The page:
What do they do?
AWWs have varying responsibilities, from conducting regular health surveys of families and maintaining files and records to spreading awareness on health, nutrition, family planning, and child growth and development. AWWs also coordinate with block healthcare establishments and inform them of any cases of disabilities or infections among children. They are responsible for immunisation of children as well as their pre-school education.
ASHAs go door to door visiting the poorest and most vulnerable, counselling couples and pregnant women, supporting peer educators at the village level, helping with village health plans, providing medical care for minor ailments such as diarrhoea and first aid for minor injuries, and mobilising people for immunisations. They also create awareness about the various health and health-related services available to people, and encourage them to use those services. Additionally, they work with adolescents, bring married couples to primary health centres (PHCs), provide contraceptives, monitor pregnant women and accompany them to medical facilities for delivery.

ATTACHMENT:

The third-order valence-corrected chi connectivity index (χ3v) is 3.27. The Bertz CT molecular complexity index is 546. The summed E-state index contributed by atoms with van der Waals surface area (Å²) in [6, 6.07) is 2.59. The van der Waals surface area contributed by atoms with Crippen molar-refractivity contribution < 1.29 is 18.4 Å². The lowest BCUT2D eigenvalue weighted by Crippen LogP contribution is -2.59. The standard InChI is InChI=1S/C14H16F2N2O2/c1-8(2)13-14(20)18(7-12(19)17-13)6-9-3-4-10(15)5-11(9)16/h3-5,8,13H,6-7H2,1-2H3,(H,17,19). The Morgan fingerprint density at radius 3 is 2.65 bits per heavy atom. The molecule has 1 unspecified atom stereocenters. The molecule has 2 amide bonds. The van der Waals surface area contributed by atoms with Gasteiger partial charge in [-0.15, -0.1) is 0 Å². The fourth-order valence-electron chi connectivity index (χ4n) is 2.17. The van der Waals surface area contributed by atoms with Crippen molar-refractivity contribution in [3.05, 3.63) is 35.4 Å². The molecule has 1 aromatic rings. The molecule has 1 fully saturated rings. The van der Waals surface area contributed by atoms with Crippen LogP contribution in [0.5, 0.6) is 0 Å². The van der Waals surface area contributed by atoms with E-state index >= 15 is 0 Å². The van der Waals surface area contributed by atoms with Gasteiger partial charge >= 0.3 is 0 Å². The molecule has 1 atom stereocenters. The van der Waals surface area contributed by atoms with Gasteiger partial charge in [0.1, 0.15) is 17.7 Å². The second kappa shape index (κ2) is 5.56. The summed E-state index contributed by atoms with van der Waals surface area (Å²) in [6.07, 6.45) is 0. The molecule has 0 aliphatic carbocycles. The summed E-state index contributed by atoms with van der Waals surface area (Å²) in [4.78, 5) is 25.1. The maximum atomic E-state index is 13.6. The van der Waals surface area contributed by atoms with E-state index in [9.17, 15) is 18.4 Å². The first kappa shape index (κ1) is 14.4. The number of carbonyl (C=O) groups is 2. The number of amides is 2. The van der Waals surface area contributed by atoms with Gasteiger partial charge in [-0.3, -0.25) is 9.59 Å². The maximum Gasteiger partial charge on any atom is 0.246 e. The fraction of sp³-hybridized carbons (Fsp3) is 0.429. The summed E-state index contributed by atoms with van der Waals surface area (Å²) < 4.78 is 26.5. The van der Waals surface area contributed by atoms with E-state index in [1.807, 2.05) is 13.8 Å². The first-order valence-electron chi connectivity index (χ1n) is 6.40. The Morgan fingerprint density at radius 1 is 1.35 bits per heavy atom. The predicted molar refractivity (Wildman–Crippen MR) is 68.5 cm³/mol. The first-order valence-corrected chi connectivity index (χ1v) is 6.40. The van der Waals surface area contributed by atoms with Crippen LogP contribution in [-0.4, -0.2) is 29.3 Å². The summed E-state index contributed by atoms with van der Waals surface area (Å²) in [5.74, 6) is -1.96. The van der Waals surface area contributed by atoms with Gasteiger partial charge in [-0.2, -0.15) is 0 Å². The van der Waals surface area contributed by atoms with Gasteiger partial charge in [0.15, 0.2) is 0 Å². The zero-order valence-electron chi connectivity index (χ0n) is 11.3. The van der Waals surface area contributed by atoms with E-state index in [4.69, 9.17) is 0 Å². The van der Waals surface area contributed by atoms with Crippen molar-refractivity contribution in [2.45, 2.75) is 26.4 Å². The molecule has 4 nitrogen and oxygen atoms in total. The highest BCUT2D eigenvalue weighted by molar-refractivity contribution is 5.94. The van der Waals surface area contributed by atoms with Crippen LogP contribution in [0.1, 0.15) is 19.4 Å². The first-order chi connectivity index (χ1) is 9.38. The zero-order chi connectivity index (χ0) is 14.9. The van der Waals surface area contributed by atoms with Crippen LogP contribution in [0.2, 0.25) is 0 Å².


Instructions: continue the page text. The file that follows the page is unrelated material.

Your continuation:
ANMs, unlike AWWs and ASHAs, play a supervisory role, and participate in a range of health activities such as maternal health, child health and family planning services, nutrition and health education. They also work towards improving environmental sanitation, immunisation for communicable diseases, treating minor ailments, and offering first aid in emergencies and disasters.
Why do FLWs matter?
The neonatal mortality rate (NMR) in India is about 30, which means that out of 1,000 newborn babies in any given year, around 30 die within the first month. In 2018, India’s NMR ranks 12th from the bottom, among 52 low-middle income countries.
In addition, the number of doctors vis-à-vis the size of India’s population is 0.62 per 1,000 people, compared to one doctor per 1,000 people, as prescribed by World Health Organization (WHO). This figure varies vastly across states. For many Indians living in villages, hospitals and other medical facilities are inaccessible owing to poverty, distance, and lack of knowledge, among other things. Because FLWs reside in the villages or districts they serve, they better understand the problems of the village and are trusted by the community.